In order to address this problem, the school has partnered with Trout Unlimited, a national non-profit organization dedicated to protection of coldwater fisheries. Work is underway to construct a wetland nestled in the campus. Runoff will be directed to the wetland, so that it can be naturally treated before flowing into Pennington Creek. This prevents sediment and other contaminants from reaching the creek. The designs have been completed, and project construction is expected to begin in the summer of 2018. The Estuary Program is conducting creek monitoring for the project and will assist the school in developing educational content to teach children about this new feature of the campus.

Keeping Water in the Creek

The quantity of water in our creeks is just as important as its quality. Maintaining creek flows during the dry summer months is crucial to fish survival. To help keep more water in the creek for the fish, the Estuary Program partnered with Cal Poly, National Oceanic and Atmospheric Administration (NOAA), and California Department of Fish & Wildlife (CDFW) to build a rainwater harvesting system that directs water from the rooftops of Cal Poly’s Beef Center into four 70,000-gallon tanks. During the dry summer months, Cal Poly ranchers use the stored water to supply cattle troughs, which reduces the use of creekside wells.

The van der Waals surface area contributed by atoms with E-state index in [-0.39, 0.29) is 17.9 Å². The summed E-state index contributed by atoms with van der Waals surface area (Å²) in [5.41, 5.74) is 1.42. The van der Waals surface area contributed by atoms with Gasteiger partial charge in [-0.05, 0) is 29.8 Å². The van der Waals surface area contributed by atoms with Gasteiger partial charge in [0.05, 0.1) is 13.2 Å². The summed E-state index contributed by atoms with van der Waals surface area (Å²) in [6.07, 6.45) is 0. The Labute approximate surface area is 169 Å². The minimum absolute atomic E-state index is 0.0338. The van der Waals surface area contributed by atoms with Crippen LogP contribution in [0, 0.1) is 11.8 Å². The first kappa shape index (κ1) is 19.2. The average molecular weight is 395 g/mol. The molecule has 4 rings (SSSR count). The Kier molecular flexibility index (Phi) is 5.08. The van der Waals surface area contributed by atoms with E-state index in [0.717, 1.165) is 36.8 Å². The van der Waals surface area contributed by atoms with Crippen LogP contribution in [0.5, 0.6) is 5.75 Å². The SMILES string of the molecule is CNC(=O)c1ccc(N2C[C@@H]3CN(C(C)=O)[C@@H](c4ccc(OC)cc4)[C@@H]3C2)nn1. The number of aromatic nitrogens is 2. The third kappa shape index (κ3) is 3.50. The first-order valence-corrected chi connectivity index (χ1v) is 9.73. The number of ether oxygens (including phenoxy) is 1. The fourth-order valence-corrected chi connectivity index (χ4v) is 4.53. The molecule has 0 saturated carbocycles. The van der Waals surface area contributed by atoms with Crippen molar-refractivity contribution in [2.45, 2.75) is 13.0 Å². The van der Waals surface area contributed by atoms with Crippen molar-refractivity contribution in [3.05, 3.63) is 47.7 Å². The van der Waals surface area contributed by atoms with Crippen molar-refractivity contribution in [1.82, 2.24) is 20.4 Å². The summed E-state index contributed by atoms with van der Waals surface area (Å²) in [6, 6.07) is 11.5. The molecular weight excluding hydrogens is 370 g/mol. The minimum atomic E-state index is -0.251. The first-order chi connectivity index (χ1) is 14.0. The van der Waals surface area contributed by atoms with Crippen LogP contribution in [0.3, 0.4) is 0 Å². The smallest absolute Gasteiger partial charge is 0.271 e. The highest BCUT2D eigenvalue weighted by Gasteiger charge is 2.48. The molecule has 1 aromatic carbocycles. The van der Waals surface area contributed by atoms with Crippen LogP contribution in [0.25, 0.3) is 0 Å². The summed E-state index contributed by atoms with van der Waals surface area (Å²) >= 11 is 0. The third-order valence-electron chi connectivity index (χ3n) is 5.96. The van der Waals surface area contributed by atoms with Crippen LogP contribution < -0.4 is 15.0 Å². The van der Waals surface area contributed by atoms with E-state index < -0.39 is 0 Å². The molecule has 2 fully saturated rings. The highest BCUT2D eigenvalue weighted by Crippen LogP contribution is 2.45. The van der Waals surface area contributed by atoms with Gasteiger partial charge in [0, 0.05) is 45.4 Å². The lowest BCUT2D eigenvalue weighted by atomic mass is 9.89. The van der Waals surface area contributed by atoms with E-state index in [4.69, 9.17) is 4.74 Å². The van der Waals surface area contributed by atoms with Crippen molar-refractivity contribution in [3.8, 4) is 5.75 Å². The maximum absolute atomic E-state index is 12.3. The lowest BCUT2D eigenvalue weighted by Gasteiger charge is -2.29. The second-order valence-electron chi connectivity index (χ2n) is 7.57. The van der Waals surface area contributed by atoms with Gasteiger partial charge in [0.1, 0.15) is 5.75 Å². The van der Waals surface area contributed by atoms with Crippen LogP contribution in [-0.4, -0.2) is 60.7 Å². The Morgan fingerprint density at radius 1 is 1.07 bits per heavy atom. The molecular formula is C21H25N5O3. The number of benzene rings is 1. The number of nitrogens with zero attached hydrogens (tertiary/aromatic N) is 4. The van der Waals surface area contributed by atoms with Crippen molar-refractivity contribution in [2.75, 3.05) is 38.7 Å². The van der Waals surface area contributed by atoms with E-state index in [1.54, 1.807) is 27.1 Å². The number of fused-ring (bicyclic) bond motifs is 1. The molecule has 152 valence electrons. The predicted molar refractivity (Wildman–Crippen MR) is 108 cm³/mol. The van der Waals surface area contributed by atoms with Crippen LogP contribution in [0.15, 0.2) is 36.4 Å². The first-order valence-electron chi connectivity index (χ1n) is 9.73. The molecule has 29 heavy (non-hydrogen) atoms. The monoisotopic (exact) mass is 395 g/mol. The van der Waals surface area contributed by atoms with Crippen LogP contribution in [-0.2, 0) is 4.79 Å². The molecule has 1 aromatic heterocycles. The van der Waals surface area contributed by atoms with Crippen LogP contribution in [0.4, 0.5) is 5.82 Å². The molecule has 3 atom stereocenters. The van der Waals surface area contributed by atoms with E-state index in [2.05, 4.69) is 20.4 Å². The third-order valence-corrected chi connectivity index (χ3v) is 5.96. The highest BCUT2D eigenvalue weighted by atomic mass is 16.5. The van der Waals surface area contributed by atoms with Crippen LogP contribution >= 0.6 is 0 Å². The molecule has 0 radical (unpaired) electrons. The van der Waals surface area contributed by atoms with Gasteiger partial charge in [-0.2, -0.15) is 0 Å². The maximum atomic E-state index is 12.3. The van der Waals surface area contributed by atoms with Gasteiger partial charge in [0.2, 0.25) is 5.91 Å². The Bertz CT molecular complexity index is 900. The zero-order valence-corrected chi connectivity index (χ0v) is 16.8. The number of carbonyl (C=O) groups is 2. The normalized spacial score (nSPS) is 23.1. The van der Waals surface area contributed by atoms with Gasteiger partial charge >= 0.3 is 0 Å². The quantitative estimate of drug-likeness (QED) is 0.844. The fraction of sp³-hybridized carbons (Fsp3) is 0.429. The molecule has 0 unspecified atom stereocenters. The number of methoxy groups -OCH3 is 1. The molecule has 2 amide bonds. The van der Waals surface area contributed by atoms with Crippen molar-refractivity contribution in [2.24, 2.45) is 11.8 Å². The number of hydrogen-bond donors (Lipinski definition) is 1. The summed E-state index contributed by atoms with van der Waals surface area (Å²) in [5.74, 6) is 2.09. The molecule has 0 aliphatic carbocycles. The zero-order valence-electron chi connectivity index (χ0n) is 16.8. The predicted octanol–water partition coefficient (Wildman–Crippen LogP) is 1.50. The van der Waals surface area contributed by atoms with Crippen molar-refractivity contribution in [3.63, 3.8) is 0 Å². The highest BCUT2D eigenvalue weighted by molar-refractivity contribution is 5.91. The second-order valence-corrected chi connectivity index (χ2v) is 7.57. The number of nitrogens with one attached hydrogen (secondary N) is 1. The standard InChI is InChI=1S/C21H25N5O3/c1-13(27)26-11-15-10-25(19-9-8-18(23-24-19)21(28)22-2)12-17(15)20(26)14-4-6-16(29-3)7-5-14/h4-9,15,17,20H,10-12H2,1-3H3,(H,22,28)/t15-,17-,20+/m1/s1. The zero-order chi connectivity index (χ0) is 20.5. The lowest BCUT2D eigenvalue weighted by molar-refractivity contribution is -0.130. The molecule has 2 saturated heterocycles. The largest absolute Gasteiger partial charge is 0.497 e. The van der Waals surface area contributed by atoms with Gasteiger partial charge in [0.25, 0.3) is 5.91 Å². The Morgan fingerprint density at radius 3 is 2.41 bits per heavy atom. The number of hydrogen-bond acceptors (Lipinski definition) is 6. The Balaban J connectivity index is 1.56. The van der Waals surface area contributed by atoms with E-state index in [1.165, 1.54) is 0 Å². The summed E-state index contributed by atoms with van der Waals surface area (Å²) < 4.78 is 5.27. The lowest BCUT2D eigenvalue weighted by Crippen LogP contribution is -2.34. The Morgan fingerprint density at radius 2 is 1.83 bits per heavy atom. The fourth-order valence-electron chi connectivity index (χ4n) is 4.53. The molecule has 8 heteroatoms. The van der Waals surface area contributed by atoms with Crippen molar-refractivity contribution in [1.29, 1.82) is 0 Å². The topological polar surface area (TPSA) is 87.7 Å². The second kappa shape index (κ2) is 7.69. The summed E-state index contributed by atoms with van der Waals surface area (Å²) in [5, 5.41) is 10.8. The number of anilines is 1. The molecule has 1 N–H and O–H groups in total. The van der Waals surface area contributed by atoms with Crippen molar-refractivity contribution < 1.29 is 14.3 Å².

An Estuary Program staff member prepares instruments for installation in Pennington Creek to track creek water levels.

An Estuary Program staff member prepares instruments for installation in Pennington Creek to track creek water levels.

Free to Roam

High quality habitat and adequate water levels benefit fish only if they can access these portions of the creek. Nearly ten years ago, the Estuary Program was part of a project that removed a 25-ton concrete slab that had fallen into Pennington Creek and created a barrier to fish migration. The next project to address the issue of fish passage will replace an aging fish passage structure and improve a water diversion to keep more water in the creek. This is a Trout Unlimited project, in partnership with NOAA. The Estuary Program is responsible for monitoring water quality and quantity in the creek, both before and after the project. The project designs are nearly complete, and permitting is well underway. Construction is slated to begin in the summer of 2018.

Construction begins next summer to replace this aging concrete passage structure so that fish can access the high quality habitat located upstream.

Construction begins next summer to replace this aging concrete passage structure so that fish can access the high quality habitat located upstream.

Looking to the Future

We feel fortunate for the efforts of partners like Trout Unlimited, NOAA, Cal Poly, the County Office of Education, CDFW, and others. With the projects we’ve already accomplished together, our upcoming work, and the management of responsible landowners, Pennington Creek will be protected for people and for wildlife for generations to come.

Pennington Creek waterfall closeup

Water flowing through Pennington Creek.